Ahead of Lahore Qalandars’ meeting with the league-leading Quetta Gladiators in the Pakistan Super League on Saturday, their two leg-spinners trained happily together on a cut strip on the side of the square.
They shared a cricket ball, traded high-fives, shared ideas. One loped up to the wicket, landed a perfectly-pitched googly that turned sharply, then bounded back to his partner and mimed with his hand exactly how it should be done.
And the other guy was Yasir Shah.
Sandeep Lamichhane has achieved so much over a remarkable past year-and-a bit that has taken him from school fields in the nether reaches of ICC competition with Nepal, to the T20 global tour's biggest shows.
The latest endorsement of his talent has come in the PSL. Having arrived late, after the conclusion of the Big Bash League in Australia, where he was the thriftiest bowler in the competition’s final, he has gone straight into the Lahore XI as their first-choice spinner.
Yasir, who has been so prolific in Test cricket for Pakistan that he has broken scores of records in recent years, would not have made the starting line-up for the game against Quetta were it not for the fact the worn wicket looked likely to take spin. Lamichhane, though, was already inked in.
The fact that, even though he is giving away 14 years in age to his illustrious teammate, as well as thousands of overs worth of international cricket, he felt confident enough to give Yasir advice is perhaps not quite such a surprise.
Yasir famously relies most on a big-spinning leg-break as his stock-ball, while his googly is less-feared. Lamichhane, meanwhile, has become hot-property on the T20 circuit because of his variety, and generally bowls a large proportion of googlies.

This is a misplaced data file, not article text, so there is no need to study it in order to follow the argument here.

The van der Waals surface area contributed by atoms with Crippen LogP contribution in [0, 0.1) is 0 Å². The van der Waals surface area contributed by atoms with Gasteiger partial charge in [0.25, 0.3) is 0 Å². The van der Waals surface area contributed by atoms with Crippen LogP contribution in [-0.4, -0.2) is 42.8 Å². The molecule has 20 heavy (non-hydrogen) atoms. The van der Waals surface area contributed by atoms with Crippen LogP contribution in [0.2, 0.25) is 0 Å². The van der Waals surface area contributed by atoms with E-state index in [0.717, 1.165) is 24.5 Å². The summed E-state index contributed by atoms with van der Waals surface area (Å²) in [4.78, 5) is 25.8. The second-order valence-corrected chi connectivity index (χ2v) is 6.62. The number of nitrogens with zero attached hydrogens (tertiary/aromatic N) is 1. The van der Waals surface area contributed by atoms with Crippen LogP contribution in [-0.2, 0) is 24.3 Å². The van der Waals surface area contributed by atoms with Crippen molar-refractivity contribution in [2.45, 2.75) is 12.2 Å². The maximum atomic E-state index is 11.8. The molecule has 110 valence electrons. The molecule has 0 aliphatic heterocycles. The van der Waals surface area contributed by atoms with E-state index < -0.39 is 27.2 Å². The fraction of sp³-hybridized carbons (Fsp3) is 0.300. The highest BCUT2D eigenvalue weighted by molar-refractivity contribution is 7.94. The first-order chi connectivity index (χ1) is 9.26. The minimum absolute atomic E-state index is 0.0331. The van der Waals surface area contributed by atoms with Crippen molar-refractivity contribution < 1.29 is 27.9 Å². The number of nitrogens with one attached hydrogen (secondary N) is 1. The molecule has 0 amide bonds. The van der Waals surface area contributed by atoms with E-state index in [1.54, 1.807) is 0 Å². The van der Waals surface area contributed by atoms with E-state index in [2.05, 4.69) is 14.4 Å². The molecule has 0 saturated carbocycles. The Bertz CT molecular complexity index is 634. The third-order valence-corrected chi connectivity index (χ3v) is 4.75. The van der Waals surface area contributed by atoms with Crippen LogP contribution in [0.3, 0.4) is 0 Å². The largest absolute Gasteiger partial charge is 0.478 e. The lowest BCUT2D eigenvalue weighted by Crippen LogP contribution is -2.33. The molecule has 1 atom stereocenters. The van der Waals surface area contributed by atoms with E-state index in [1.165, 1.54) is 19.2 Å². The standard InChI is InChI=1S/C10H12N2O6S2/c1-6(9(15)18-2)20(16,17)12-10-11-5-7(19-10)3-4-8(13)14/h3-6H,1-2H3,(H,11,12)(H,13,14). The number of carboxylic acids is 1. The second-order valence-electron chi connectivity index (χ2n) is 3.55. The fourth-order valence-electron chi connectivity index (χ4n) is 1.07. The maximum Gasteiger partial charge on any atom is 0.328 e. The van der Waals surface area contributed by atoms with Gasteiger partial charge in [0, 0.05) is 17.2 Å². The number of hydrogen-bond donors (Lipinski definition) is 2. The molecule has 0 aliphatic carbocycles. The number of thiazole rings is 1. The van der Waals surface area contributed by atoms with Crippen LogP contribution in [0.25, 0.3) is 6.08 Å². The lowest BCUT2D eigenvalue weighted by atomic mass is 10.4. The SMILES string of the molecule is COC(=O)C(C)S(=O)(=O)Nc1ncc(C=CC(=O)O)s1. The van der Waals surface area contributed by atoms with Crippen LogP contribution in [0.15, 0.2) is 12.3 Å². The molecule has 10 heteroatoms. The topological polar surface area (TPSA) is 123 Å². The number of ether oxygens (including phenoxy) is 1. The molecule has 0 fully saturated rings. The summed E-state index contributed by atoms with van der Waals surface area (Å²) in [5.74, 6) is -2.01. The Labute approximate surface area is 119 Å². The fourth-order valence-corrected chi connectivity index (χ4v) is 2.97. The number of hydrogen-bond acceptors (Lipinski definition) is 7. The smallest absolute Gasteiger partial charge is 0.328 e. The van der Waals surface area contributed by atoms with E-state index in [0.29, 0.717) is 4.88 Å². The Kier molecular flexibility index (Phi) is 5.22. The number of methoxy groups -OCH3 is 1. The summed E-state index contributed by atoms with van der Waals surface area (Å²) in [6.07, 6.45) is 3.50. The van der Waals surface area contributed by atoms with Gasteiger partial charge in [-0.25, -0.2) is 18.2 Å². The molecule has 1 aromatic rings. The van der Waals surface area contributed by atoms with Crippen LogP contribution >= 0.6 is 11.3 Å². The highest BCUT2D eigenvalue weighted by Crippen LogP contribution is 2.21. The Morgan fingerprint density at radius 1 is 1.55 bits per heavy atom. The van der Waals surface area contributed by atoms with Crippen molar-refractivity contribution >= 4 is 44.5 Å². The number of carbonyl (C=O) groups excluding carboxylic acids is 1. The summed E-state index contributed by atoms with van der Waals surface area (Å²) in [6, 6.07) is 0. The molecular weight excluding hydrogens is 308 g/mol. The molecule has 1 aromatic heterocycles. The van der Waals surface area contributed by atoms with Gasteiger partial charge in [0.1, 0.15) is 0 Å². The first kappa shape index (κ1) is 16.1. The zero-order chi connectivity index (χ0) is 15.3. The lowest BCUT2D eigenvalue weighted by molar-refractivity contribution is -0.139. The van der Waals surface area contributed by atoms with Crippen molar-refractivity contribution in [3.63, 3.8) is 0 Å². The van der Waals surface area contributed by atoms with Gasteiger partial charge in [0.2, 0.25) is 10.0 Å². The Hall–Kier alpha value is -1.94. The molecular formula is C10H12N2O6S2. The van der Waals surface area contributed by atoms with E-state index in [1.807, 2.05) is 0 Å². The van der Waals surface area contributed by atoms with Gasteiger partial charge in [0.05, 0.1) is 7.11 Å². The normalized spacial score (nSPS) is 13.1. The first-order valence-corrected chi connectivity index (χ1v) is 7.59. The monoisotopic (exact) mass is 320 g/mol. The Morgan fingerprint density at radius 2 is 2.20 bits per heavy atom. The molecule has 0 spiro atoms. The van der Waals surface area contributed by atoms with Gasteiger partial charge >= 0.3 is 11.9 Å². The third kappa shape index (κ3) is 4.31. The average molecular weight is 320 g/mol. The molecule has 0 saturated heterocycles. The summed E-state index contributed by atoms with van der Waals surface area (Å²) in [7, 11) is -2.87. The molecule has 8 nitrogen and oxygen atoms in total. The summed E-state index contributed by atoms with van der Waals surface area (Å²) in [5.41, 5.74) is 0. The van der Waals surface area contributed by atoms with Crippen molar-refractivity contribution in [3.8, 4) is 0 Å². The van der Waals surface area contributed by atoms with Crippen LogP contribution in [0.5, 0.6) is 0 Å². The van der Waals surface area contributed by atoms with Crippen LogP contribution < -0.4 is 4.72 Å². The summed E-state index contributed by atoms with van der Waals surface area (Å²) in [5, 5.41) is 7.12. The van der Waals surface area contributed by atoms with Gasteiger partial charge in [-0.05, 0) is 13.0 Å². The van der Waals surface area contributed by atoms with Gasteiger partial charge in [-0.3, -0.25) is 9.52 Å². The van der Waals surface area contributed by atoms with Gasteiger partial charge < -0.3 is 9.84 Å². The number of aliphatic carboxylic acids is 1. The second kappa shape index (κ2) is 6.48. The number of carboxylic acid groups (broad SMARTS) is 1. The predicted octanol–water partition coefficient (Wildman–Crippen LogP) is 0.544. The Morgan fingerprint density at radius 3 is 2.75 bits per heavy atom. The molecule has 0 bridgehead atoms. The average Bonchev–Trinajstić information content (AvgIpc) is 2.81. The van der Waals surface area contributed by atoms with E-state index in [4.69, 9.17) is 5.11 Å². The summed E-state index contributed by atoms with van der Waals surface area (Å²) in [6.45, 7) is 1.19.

Plus, their demeanour suggested they might already be good pals. Theirs is quite the flourishing bromance. As well as spending much of the warm-up together, they were in cahoots for much of Lahore’s – ultimately doomed – defence of their total, too.
When Lamichhane was bowling, Yasir raced from his position at square leg to make a suggestion. Between overs, Yasir also had his arm around his younger colleague’s shoulder.
“He is supporting me,” said Lamichhane, who took 1-20 from his four overs in the final-ball loss against Quetta.
“Every time I bowl a googly, I have a plan of my own. It was working today because we were getting a bit of spin from the wicket. I was enjoying my bowling.”
Lamichhane leaked one six, but no other boundaries otherwise, and was the most economical bowler in a game that also involved the likes of Sohail Tanvir, Fawad Ahmed, Rahat Ali, Haris Rauf and Yasir.
It was more evidence to believe the lavish billing by Aaqib Javed, the Qalandars coach, ahead of the tournament, stating that the Nepali teen “is a leading bowler in the world already, at this young age”.
He is well acquainted to the conditions in the UAE, too, having played a series against the national team in Dubai earlier this month, as well as in the T10 League and Afghanistan Premier League in Sharjah earlier in the season.
“It is not a comfortable job for bowlers because they are very small boundaries and flat wickets,” Lamichhane said. “Every ball you have to think [the batsmen] is going for six, and you have to bowl according to that.”
Lamichhane’s global tour – which has taken him from the Caribbean, to Australia, via Malaysia, Canada, Namibia and elsewhere in the past year – must have been an exhausting one.
But he says is grateful for the learning opportunities he has had, as well as the chance to promote Nepal cricket.
“For me, as a guy who is coming from Nepal and is representing himself and his nation, it is an opportunity for me,” Lamichhane said.
“Every league is similar: it is giving me an opportunity to prove myself and my ability, from where I am coming from. It is proud for me that I am representing my nation here.
“We are an emerging nation and we are getting there, slowly. We just played a T20 series against UAE and we showed our ability, the way we all played.
“I think it is an advantage me playing all the leagues, and taking all the experience from there.”